NI state papers: Gregory Campbell complained about use of 'Derry'
The controversy over the use of the terms 'Derry' and 'Londonderry' surfaces in state papers that have just been released.
The British Government permitted changing the name of the local authority to Derry City Council in 1985.
The council's town clerk was instructed to write to NI Secretary Douglas Hurd.
He asked that staff in government departments be allowed to use 'Derry' or 'Londonderry' in official letters.
In response, Londonderry Unionist Association said it reinforced the claim for a separate district council for the East Bank of the Foyle.
Pat Carvill, a Stormont official, said its real effect was to force council staff and the public to indicate where they stood on the name-change issue.
His advice was that government bodies should employ the current terminology, using Derry City Council, but Londonderry as the postal address.
The controversy over the city's name re-surfaced the following year.
DUP MLA Gregory Campbell protested to David Fell, the Permanent Secretary at the Department of Economic Development in Stormont, about the use of the word 'Derry' in a job advertisement for the local Shantallow Area Workshop.
Writing from the Stormont Assembly on 22 April 1986, Mr Campbell told the official: "As you are probably aware, the way in which advertisements are worded can very often affect the type of people who apply.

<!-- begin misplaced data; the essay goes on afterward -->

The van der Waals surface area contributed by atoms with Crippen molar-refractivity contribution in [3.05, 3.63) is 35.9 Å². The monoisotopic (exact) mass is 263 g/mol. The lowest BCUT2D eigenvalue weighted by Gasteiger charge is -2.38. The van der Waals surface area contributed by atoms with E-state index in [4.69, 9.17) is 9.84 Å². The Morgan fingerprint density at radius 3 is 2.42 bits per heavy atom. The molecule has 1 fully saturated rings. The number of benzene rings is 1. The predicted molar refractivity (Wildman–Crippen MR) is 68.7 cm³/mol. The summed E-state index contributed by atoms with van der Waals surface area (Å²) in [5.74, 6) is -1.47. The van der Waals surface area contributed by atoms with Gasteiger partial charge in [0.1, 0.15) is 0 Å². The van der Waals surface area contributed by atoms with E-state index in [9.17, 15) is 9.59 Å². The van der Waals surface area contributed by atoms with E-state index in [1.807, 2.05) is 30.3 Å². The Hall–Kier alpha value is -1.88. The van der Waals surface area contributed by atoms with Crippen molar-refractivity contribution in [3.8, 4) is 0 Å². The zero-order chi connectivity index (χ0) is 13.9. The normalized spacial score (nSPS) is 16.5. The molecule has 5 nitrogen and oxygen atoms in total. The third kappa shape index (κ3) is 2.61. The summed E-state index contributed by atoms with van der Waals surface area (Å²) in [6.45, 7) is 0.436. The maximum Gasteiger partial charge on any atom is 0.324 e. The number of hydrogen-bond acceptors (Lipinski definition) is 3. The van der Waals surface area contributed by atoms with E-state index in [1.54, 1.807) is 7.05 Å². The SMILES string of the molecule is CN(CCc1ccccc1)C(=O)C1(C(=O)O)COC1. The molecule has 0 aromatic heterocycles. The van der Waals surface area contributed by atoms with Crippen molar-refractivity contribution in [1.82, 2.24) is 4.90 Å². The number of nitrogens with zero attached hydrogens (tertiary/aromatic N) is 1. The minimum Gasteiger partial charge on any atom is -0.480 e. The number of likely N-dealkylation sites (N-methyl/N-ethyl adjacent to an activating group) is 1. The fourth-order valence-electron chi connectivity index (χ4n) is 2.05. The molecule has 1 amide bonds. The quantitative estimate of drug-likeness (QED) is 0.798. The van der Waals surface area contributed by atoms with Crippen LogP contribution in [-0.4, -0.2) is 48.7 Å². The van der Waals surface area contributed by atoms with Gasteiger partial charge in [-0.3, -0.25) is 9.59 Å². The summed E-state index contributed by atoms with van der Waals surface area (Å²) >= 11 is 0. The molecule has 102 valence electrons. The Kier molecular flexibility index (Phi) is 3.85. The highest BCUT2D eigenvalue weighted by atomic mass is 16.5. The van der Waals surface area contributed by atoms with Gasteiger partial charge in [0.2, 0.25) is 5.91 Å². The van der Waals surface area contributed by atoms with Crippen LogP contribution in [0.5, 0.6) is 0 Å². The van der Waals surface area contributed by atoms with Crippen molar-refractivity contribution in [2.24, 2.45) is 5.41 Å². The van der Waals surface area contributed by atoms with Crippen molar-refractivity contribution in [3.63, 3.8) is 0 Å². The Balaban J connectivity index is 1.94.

"An ad placed in Londonderry with the term 'Derry' is virtually certain to preclude many Protestants from applying."
In this case, it suggested that the business in question was exclusively Catholic.
The MLA said: "Whether or not this is the case I feel a workshop sponsored by the DED ought not to have an incorrect or politically-motivated version of the city's name in the advertisement."
He asked if action could be taken by the department or if he should refer the case to the Fair Employment Agency for investigation.
In a minute on the file, Trevor Pearson of the Stormont Central Secretariat said on 30 April 1986: "The issue of the use of Derry or Londonderry drags on interminably.
"The government position is simply that the correct address is Londonderry and that Derry is used only when referring to the council.
"In the case of bodies funded from public money it is more difficult to apply the policy," he said.
"If a body insists on using Derry as its postal address, the only sanction which the DED can impose is the cutting-off of funds."
He very much doubted if any government department would wish to contemplate such drastic action.